So it looks like Marco Rubio won last night. That’s what online polls are telling me. Well, him and Rand Paul, but the Pauls—Rand and his pops—have always had battalions of nerds who go online and click their names over and over again (although he did do fine, but at this point what does it matter?).
Frank Luntz was pushing Rubio hard on Fox News last night right after the debate ended. Out of his 27-person focus group, fully 23 said Rubio won. They called him “aspirational,” “honest,” “powerful,” “prepared,” “electable,” “game-changer” and “positive.” Only three were supporting Rubio coming in; after the thing, nine were.
To Luntz and his panel, Rubio’s moment of glory came on immigration, when the Florida senator said that thing about how “we are not going to round up and deport 12 million people, but we’re not going to go around handing out citizenship cards either.”
Now, this is actually pretty pukeworthy, because anyone who knows Rubio’s history on this knows he was lying his head off. The immigration segment started with Fox News playing clips of Rubio on numerous occasions supporting a path to citizenship, which of course he did. Then—well, it was all a little confusing, but Rubio introduced this concept of “blanket amnesty,” like this:
“Haven’t you already proven you cannot be trusted on this issue?” Kelly asked.
“No, because if you look at the quote, it’s very specific, it says ‘blanket amnesty.’ I do not support blanket legalization—” Rubio began.
Kelly interrupted: “You said more than that, sir.”
“No, I said I do not support blanket legalization,” he said.
“You said earned path to citizenship is basically code for amnesty. You supported an earned path to citizenship,” Kelly responded.
“It absolutely has been,” Rubio attempted to clarify. “At the time and context of that was in 2009 and 2010, where the last effort for legalization was an effort done in the Senate, an effort led by several people that provided almost an instant path, with very little obstacles moving forward.”
So all Rubio was denying was that he had supported “blanket amnesty,” which I guess is different from mere “amnesty.” This is how Rubio always is: So cute with the phrasings. And look at that last sentence. What does that even mean? He was one of the chief Republican backers of a bill that included not only legalization, but a path to citizenship back in 2012-13, when he calculated that that position would help him get to the White House. He was just blatantly and very sleazily lying, but you have to know something to know that, and evidently Luntz’s people knew nothing.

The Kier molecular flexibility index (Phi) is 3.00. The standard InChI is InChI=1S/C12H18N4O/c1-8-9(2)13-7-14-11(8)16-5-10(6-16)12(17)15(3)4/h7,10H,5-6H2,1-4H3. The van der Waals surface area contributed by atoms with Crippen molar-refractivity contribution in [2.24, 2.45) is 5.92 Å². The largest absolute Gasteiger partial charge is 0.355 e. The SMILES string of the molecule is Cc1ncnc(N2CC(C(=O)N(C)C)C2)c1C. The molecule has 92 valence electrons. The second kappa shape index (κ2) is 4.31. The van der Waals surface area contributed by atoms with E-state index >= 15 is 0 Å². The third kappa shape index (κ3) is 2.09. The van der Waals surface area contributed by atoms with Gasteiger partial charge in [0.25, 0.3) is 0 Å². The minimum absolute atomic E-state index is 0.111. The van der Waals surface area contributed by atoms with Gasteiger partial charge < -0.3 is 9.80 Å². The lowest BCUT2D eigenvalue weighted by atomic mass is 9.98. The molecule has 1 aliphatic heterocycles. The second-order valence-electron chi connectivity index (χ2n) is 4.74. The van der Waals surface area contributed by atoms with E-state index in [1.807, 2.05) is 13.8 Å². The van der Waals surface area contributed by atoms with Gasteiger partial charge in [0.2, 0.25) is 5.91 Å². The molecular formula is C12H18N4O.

What else happened? This is about the fourth time in a row that Ted Cruz, Mr. Princeton Debater Who You’d Better Look Out For, just wasn’t that good. He’s just sort of off-point a lot of the time, rarely quite getting to the heart of a matter. Everybody says Jeb Bush was better than usual, but I had trouble seeing it. Chris Christie was his usual self, which is to say he had some good applause lines and a few flat ones. By the way, did you know that 9/11 really had an impact on him?!
To me, the clear winner was moderator Bret Baier, who, to my astonishment, actually asked an interesting, important, unexpected, non-gotcha question. I don’t have the exact wording, but in essence: What if Putin decided to cross into Estonia? Under Article 5 of NATO, we’d be obliged to go in there and confront Russian troops. Would you?
Now that’s a real question. It could happen. And it’s a tremendous dilemma, because the truth, which no Republican or Democrat would ever admit, is no, we’re not going to start a war with Russia over Estonia. But if we don’t honor the NATO treaty, then NATO is dead, which it arguably ought to be anyway. And which raises the question of why we expanded it into the Baltic states in the first place (a good question for Hillary, since her husband started us down that road). It’s very important stuff, and I tip my hat to Baier.
Unfortunately, he asked it of Ben Carson. After he woke up, the un-surgin’ surgeon spouted some nonsense and went back to sleep.
Meanwhile, that man across town still dominated things somehow. The Time magazine online poll on who won the debate had Paul at 18 percent, Rubio at 12, and Cruz at 7 early Friday; but it also had “Donald Trump, even though he skipped it,” at 53 percent.
So that, evidently, is that. Trump’s going to win Iowa. There might now be an actual fight for second. I should stipulate that Rubio has been declared the winner in previous debates, and it hasn’t moved the polling needle. But lately, a few polls show him kinda-sorta within striking distance of Cruz, seven, eight percentage points behind. And how about the Friday Des Moines Register front page? “Rough Night for Cruz,” across all six columns on A1! Remember, the paper endorsed Rubio last week, so the cheerleading here is practically Pravda-like.If Rubio manages to eclipse Cruz, that’s going to change the race in a big way. It puts the establishment back in the game and gives them one choice to rally around. It’s a totally different dynamic, and one Democrats don’t want to see.